Mondaq News Alerts

In order to receive Mondaq News Alerts, users have to complete a separate registration form. This is a personalised service where users choose regions and topics of interest and we send it only to those users who have requested it. Users can stop receiving these Alerts by going to the Mondaq News Alerts page and deselecting all interest areas. In the same way users can amend their personal preferences to add or remove subject areas.


A cookie is a small text file written to a user’s hard drive that contains an identifying user number. The cookies do not contain any personal information about users. We use the cookie so users do not have to log in every time they use the service and the cookie will automatically expire if you do not visit the Mondaq website (or its affiliate sites) for 12 months. We also use the cookie to personalise a user's experience of the site (for example to show information specific to a user's region). As the Mondaq sites are fully personalised and cookies are essential to its core technology the site will function unpredictably with browsers that do not support cookies - or where cookies are disabled (in these circumstances we advise you to attempt to locate the information you require elsewhere on the web). However if you are concerned about the presence of a Mondaq cookie on your machine you can also choose to expire the cookie immediately (remove it) by selecting the 'Log Off' menu option as the last thing you do when you use the site.

Some of our business partners may use cookies on our site (for example, advertisers). However, we have no access to or control over these cookies and we are not aware of any at present that do so.

Log Files

We use IP addresses to analyse trends, administer the site, track movement, and gather broad demographic information for aggregate use. IP addresses are not linked to personally identifiable information.


This web site contains links to other sites. Please be aware that Mondaq (or its affiliate sites) are not responsible for the privacy practices of such other sites. We encourage our users to be aware when they leave our site and to read the privacy statements of these third party sites. This privacy statement applies solely to information collected by this Web site.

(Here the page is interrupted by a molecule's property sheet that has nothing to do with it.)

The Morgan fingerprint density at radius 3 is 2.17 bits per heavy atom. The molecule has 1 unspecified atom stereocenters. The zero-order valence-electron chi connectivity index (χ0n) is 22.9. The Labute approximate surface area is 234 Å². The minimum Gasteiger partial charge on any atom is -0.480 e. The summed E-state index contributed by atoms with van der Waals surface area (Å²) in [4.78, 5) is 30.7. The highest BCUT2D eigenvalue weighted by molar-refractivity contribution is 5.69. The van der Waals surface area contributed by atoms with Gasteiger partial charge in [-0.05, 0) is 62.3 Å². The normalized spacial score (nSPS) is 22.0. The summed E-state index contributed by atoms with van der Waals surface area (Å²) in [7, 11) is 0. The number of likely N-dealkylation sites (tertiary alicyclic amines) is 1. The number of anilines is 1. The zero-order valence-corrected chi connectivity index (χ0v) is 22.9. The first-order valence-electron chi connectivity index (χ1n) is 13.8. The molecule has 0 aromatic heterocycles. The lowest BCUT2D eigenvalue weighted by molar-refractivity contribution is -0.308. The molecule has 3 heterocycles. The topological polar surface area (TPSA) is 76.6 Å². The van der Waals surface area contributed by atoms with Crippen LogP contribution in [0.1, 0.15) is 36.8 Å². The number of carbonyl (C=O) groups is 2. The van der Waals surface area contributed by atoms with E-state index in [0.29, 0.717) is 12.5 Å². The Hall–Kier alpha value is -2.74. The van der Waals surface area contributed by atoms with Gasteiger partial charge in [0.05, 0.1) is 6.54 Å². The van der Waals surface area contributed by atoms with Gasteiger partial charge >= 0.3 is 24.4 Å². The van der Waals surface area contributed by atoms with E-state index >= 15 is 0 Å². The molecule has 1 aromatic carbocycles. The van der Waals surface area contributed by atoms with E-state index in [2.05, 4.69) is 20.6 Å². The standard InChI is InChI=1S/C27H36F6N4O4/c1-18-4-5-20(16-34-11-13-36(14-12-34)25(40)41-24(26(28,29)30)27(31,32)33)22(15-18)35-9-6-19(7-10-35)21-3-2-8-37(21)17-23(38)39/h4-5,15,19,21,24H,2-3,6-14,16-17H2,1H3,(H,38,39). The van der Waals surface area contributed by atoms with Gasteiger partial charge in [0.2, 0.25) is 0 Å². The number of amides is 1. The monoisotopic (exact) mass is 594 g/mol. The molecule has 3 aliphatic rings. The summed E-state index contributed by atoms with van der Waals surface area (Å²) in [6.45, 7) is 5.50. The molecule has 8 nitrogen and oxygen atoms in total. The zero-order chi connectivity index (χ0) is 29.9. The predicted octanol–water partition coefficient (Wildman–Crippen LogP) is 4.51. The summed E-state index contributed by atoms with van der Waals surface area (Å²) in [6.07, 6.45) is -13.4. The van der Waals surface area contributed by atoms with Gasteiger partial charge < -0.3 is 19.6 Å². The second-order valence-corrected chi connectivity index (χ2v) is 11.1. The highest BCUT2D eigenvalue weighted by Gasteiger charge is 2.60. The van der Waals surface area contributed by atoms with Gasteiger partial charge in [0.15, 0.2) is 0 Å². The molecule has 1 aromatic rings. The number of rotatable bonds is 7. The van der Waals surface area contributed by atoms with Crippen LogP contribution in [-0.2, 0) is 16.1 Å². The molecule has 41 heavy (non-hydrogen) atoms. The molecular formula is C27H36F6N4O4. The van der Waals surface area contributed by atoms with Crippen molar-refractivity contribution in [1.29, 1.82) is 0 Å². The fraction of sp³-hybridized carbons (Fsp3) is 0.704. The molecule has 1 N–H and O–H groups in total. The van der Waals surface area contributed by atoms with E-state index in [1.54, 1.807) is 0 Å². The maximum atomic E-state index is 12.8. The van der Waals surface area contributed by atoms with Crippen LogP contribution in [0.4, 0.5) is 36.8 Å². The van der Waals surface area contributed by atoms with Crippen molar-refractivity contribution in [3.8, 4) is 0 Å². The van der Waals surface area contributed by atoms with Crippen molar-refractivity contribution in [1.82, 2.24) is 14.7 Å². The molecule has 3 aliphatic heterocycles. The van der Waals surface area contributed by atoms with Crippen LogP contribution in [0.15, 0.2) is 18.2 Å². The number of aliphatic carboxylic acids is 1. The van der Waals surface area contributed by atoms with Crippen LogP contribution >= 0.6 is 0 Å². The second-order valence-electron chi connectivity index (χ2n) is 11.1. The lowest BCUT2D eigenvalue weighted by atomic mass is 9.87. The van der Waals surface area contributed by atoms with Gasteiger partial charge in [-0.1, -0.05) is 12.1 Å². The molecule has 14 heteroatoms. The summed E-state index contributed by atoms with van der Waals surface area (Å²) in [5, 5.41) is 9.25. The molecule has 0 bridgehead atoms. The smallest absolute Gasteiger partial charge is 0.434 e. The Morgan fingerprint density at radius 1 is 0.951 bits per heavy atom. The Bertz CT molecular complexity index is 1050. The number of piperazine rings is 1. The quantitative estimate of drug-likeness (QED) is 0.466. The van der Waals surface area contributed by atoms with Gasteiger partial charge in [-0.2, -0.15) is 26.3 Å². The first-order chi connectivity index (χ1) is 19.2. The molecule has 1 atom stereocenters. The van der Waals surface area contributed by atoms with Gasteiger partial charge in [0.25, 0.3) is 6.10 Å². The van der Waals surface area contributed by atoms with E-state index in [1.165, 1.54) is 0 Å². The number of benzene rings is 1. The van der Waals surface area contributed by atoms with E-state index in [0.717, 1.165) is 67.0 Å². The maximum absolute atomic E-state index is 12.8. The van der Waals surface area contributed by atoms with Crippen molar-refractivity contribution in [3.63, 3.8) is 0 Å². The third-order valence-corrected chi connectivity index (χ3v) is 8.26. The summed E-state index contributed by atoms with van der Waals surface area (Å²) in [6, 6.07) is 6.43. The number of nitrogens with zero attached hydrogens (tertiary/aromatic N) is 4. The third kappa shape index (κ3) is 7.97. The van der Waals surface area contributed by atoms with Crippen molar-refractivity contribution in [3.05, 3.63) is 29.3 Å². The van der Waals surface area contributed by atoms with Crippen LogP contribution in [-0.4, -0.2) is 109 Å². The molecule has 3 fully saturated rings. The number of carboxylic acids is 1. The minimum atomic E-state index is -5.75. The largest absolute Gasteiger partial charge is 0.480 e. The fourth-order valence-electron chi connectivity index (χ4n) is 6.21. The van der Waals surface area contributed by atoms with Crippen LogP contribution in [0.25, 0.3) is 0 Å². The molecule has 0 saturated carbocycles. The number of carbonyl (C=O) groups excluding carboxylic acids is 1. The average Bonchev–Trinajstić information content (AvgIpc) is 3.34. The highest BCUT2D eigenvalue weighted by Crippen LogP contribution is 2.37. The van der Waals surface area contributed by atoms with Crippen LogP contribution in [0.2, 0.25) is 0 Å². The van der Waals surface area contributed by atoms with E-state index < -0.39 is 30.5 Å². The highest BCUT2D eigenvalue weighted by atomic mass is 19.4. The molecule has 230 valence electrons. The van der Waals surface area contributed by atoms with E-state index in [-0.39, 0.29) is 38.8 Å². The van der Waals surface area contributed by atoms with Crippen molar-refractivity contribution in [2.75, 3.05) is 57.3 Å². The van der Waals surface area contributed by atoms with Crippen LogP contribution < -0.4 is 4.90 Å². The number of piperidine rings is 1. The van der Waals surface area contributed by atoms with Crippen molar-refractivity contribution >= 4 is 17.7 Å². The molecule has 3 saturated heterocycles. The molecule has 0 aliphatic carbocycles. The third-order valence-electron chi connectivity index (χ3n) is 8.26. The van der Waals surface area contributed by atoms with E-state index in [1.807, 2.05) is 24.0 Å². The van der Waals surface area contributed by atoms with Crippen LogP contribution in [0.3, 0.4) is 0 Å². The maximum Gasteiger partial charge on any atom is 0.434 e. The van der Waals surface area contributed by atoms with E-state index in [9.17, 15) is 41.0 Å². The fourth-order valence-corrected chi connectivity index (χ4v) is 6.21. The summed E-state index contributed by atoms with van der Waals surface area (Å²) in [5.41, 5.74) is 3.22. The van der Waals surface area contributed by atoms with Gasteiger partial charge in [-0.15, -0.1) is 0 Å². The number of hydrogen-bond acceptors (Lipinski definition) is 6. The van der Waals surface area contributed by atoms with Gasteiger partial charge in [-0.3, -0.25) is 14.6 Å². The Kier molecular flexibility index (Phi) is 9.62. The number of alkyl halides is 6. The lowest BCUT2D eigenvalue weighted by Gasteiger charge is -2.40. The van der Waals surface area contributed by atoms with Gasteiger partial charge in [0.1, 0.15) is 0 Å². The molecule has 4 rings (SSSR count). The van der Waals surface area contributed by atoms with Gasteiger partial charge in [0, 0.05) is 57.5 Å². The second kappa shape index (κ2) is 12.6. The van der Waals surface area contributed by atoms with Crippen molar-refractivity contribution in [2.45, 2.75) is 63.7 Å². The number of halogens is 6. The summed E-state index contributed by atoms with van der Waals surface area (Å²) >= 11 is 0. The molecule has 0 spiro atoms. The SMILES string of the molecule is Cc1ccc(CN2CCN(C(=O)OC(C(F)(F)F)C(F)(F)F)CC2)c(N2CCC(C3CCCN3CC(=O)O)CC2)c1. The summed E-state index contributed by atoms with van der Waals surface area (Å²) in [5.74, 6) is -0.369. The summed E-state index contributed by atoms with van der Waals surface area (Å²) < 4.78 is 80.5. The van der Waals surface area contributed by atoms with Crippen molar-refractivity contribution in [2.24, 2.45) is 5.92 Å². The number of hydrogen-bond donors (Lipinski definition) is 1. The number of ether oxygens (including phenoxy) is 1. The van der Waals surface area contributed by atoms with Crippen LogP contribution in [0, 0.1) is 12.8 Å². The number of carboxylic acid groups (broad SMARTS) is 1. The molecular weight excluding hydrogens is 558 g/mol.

Surveys & Contests

From time-to-time our site requests information from users via surveys or contests. Participation in these surveys or contests is completely voluntary and the user therefore has a choice whether or not to disclose any information requested. Information requested may include contact information (such as name and delivery address), and demographic information (such as postcode, age level). Contact information will be used to notify the winners and award prizes. Survey information will be used for purposes of monitoring or improving the functionality of the site.


If a user elects to use our referral service for informing a friend about our site, we ask them for the friend’s name and email address. Mondaq stores this information and may contact the friend to invite them to register with Mondaq, but they will not be contacted more than once. The friend may contact Mondaq to request the removal of this information from our database.


This website takes every reasonable precaution to protect our users’ information. When users submit sensitive information via the website, your information is protected using firewalls and other security technology. If you have any questions about the security at our website, you can send an email to webmaster@mondaq.com.

Correcting/Updating Personal Information

If a user’s personally identifiable information changes (such as postcode), or if a user no longer desires our service, we will endeavour to provide a way to correct, update or remove that user’s personal data provided to us. This can usually be done at the “Your Profile” page or by sending an email to EditorialAdvisor@mondaq.com.

Notification of Changes

If we decide to change our Terms & Conditions or Privacy Policy, we will post those changes on our site so our users are always aware of what information we collect, how we use it, and under what circumstances, if any, we disclose it. If at any point we decide to use personally identifiable information in a manner different from that stated at the time it was collected, we will notify users by way of an email. Users will have a choice as to whether or not we use their information in this different manner. We will use information in accordance with the privacy policy under which the information was collected.

How to contact Mondaq

You can contact us with comments or queries at enquiries@mondaq.com.

If for some reason you believe Mondaq Ltd. has not adhered to these principles, please notify us by e-mail at problems@mondaq.com and we will use commercially reasonable efforts to determine and correct the problem promptly.